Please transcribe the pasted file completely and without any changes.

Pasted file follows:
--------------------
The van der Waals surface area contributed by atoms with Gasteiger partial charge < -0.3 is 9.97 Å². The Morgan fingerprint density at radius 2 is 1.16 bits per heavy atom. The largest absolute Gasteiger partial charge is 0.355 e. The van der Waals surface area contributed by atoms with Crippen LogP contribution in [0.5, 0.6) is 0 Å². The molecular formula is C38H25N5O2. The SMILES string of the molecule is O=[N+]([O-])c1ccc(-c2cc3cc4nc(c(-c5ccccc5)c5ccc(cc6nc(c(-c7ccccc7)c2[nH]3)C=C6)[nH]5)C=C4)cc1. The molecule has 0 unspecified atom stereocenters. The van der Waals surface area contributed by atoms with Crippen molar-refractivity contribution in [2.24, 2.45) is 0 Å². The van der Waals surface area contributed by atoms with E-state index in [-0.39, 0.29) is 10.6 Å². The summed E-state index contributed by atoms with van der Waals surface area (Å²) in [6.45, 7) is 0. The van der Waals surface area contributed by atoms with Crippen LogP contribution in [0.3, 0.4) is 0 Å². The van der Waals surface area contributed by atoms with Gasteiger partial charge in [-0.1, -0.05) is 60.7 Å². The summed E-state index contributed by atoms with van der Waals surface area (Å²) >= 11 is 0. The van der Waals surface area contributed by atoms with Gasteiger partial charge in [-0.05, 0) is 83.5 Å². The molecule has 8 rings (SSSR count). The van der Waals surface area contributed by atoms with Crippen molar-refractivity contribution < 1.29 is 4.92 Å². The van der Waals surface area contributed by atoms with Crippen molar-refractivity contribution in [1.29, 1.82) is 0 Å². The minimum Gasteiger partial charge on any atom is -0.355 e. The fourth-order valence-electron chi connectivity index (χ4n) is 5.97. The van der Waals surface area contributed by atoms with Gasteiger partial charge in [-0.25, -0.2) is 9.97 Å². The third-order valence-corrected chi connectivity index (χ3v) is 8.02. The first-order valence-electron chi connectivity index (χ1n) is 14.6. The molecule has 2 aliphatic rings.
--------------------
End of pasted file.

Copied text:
The van der Waals surface area contributed by atoms with Gasteiger partial charge < -0.3 is 9.97 Å². The Morgan fingerprint density at radius 2 is 1.16 bits per heavy atom. The largest absolute Gasteiger partial charge is 0.355 e. The van der Waals surface area contributed by atoms with Crippen LogP contribution in [0.5, 0.6) is 0 Å². The molecular formula is C38H25N5O2. The SMILES string of the molecule is O=[N+]([O-])c1ccc(-c2cc3cc4nc(c(-c5ccccc5)c5ccc(cc6nc(c(-c7ccccc7)c2[nH]3)C=C6)[nH]5)C=C4)cc1. The molecule has 0 unspecified atom stereocenters. The van der Waals surface area contributed by atoms with Crippen molar-refractivity contribution in [2.24, 2.45) is 0 Å². The van der Waals surface area contributed by atoms with E-state index in [-0.39, 0.29) is 10.6 Å². The summed E-state index contributed by atoms with van der Waals surface area (Å²) in [6.45, 7) is 0. The van der Waals surface area contributed by atoms with Crippen LogP contribution in [0.3, 0.4) is 0 Å². The van der Waals surface area contributed by atoms with Gasteiger partial charge in [-0.1, -0.05) is 60.7 Å². The summed E-state index contributed by atoms with van der Waals surface area (Å²) >= 11 is 0. The van der Waals surface area contributed by atoms with Gasteiger partial charge in [-0.05, 0) is 83.5 Å². The molecule has 8 rings (SSSR count). The van der Waals surface area contributed by atoms with Crippen molar-refractivity contribution < 1.29 is 4.92 Å². The van der Waals surface area contributed by atoms with Crippen molar-refractivity contribution in [1.29, 1.82) is 0 Å². The minimum Gasteiger partial charge on any atom is -0.355 e. The fourth-order valence-electron chi connectivity index (χ4n) is 5.97. The van der Waals surface area contributed by atoms with Gasteiger partial charge in [-0.25, -0.2) is 9.97 Å². The third-order valence-corrected chi connectivity index (χ3v) is 8.02. The first-order valence-electron chi connectivity index (χ1n) is 14.6. The molecule has 2 aliphatic rings.